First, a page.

Vitamin C, K-Phos® (large doses), (generic name - ascorbic acid, urinary acidifiers)
Wine, beer, whiskey (chronic use), (generic - Ethanol)

Drugs Whose Pharmacokinetics May Be Altered by Methadone
Norpramin® (generic name - desipramine), used as an antidepressive
Retrovir®, AZT combinations (generic name zidovudine)

Some over-the-counter drugs, such as Tylenol® and Excedrin® may affect methadone blood levels, as well as protease inhibitors used for HIV treatment. For further information on protease inhibitors and methadone, see Methadone Today, Vol. II, Issue VI, June 1997.

Certain substances/drugs may increase methadone blood levels. Drugs used in the treatment of depression and anxiety, such as Elavil®, Triavil®, Endep®, and Limbitrol® (generic name - amitriptyline) may increase plasma levels of methadone, along with Tagamet® (cimetidine), which is used in the treatment of gastric and duodenal ulcers. Drugs used in the treatment of anxiety, such as Valium® may also have this effect.

We feel methadone patients and physicians should be made aware of the substances and drugs which may affect a methadone patient's serum levels. While the list of substances mentioned above is not a complete listing, it will hopefully help make patients, physicians, dentists, and any other health-care professionals who prescribe drugs aware of the interaction between other drugs methadone serum levels. And, when you, the patient, feel your methadone is too strong or is not holding you, it just may not be "all in your head." That's the unprofessional, lazy man's answer.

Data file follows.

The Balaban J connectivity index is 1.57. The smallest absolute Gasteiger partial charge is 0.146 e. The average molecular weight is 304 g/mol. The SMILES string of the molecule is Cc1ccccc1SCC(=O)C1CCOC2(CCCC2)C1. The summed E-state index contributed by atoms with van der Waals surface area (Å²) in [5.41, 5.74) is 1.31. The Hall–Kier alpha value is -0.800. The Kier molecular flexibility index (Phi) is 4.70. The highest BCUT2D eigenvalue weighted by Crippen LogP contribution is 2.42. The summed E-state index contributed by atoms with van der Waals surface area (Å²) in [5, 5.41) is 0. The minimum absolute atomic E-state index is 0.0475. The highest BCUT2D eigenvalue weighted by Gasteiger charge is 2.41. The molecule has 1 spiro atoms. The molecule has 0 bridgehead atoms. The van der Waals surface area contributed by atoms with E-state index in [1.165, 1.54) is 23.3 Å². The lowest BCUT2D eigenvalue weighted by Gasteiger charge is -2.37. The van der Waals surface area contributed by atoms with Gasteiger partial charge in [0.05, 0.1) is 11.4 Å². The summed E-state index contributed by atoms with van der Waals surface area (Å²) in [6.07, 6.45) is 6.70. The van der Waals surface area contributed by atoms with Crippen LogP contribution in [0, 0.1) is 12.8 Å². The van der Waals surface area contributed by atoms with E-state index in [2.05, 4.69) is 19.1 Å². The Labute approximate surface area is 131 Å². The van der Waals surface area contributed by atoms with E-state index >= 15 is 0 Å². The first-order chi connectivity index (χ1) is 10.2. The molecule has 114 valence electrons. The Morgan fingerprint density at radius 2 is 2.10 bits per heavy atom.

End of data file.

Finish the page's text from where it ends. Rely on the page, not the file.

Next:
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I Have A Vision (Patient Editorial)
by Michael Habenstreit, Greenfield, MA
(Reprinted from March/April 1997 Methadone Awareness)

After spending over one decade and getting close to my second decade on methadone maintenance treatment, you can imagine the disrespect, humiliation, and heartbreak I have been through. I have been on five different clinics in Massachusetts and Rhode Island.

It is now the late 1990's--isn't it about time for a new methadone treatment system? Computers are everywhere now--why not let us have a new system, with a card like the welfare and public assistance organizations use. It would have a magnetic-encoded strip on one side, with your own PIN (personal identification number), and maybe your social security number. And, on the other side, it would have your dose in milligrams and your picture--hologram style.

Then, methadone patients, and especially the people who live 50-100 miles away from the nearest clinic, could go to their local pharmacy and get their dose. The pharmacy would have to install an infrared reader hooked up to a modem, which would go directly to the State Methadose main computer. The computer would recognize your card and okay the pharmacist to give you your dose. And, no one, the other customers in line, would even know it was methadone you were getting. Once or twice a month, the local hospital in your area could do a urine or blood test.